It’s debatable, who is at the heart of Genni Gunn’s novel, and that is partly why it is so satisfying.
It ironic, given its title that it is not the story of a single person, although much of it is told from a single perspective; ultimately it is a kaleidoscopic view of a family, whose lives are interconnected (with and by) that single person in complex and unexpected ways.
Piera “can easily imagine herself as the heroine of a nineteenth-century novel, or an opera”. To onlookers, she appears to have happily cast herself in that central role.
And because the discovery of a body openly contradicts what she has always claimed to be true, she alone is pressed to divulge her reasons for lying.
Her contribution to the narrative is central to Solitaria and, initially, it is Piera upon whom the narrative waits.
When she hears the news of the body being discovered, she is alone with Teresa. Piera has been living as a recluse and, once this information is released, she shuts herself into her room and declares that she will only answer to David.
But eventually, as the media follows up on the discovery of the body and increases their coverage, other family members arrive. Each views Piera’s role in the story differently. Each has their own contribution to the truth.
“We had been protagonists while others watched or did nothing,” says one.
As Dany Laferriere says in The Return, you might as well choose whether you are the cowboy or the Indian.
“I understood there and then that being a cowboy or an Indian simply depends on how the guy organizing the game feels. Or who is telling the story. There’s no use complaining about the role we’re given; we just have to take the one we want. These little frustrations, accumulated over the years, end up erupting one day in bloody revolt.”
It’s not so much the little frustrations but the bloody revolt around which Solitaria is structured. The dimensions of the revolt may alter for the reader, depending upon how much the reader accepts what is said — and what is not said — in the narrative as truth.
Piera has always kept a replica of the Bocca Della Verità, the Mouth of Truth, in her house. It used to hang next to the door when she was a child and as a wife it hung on her bedroom wall, but now it is put away, in a kitchen drawer.
Whether she keeps it there as a gesture of respect or fear, whether pride or disgrace is at the root of her truth, even the degree to which she is prepared to be truthful: these questions are ultimately left to the reader to decide. The reader, alone. (But of course not alone, either, but in the company of the story.)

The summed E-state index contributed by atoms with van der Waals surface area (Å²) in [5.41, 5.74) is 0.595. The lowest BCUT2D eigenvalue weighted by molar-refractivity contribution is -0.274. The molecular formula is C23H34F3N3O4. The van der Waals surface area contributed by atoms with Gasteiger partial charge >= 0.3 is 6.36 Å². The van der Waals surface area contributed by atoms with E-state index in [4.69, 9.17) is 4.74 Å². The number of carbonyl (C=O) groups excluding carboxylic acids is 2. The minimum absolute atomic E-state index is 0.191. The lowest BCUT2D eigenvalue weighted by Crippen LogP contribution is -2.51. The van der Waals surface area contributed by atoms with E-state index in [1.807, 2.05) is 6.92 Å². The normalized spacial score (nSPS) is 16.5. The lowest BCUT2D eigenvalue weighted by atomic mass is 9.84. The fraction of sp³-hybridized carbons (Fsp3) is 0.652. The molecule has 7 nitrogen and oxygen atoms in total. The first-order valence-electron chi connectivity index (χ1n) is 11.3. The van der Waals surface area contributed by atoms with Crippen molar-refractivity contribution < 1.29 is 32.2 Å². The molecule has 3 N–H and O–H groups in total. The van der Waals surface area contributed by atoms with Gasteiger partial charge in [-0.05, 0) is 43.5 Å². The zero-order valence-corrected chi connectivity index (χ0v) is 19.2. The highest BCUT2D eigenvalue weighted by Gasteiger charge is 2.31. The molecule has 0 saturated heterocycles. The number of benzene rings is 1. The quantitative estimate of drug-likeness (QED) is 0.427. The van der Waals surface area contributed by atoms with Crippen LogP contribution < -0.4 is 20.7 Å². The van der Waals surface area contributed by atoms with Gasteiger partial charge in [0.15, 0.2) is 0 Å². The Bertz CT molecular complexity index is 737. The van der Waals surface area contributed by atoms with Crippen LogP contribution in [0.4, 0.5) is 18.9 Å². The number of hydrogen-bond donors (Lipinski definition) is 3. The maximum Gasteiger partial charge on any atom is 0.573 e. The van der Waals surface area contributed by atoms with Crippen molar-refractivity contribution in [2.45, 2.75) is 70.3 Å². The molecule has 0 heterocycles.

With something that smacks of genre, you might get shortlisted if you’re Margaret Atwood, but even Oryx and Crake couldn’t engineer a win with the reek of sci-fi attached; the mystery at the heart of Solitaria — with its hype-styled press releases — is probably too much at the heart of its narrative for it to be taken seriously. Also, with some exceptions (e.g. Mistry’s A Fine Balance), the winners most often have Canadian settings.
Pleated. Press releases which identify some external events (e.g. the body’s discovery). These also propel the narrative as other characters discover information via the associated television broadcasts and arrive to offer their own contemporary views. Also Piera revisits her past with the use of a journal (part scrapbook, part diary, “fanned out” with other “items David can only guess at”).
Pleasant blend of complex and compound sentences, punctuated with short simple statements (often when emotions are heightened). Poetic bits herald Piera’s memory-laden monologues to David. Press release style is suitably perfunctory. Bit of playfulness in David’s ruminations on language (“How easy it is, he thinks, to go from a loner to alone. One letter away.”). Controlled use of Italian, particularly the word ‘disgraziati’.
Italy, mostly Belisolano. “David stares out at the Roman walls, the archways; ruins sweep past quicker than he can fathom. Six rows of pines, low buildings in yellows and reds, the roofs warm terracotta. Then suddenly, five minutes out of Rome, the city gives way to open fields, vineyards, olive groves, an expanse of green.” Some glimpses of Vancouver before David returns to his “motherland”.
The novel opens with a camera crew reporting on the discovery of a body: hard not to be engaged in such a plot. That is not resolved until pages from the end of the novel: it’s a strong pull through Piera’s memories, through the family conflict, and through the history of fascism in Italy. Style is varied enough to create a satisfying contrast, so that reading “one more segment” is a constant temptation.
You are curious. You believe that someone’s life can be ruled completely by love, romantic and familial. European rural and village life holds a certain charm for you.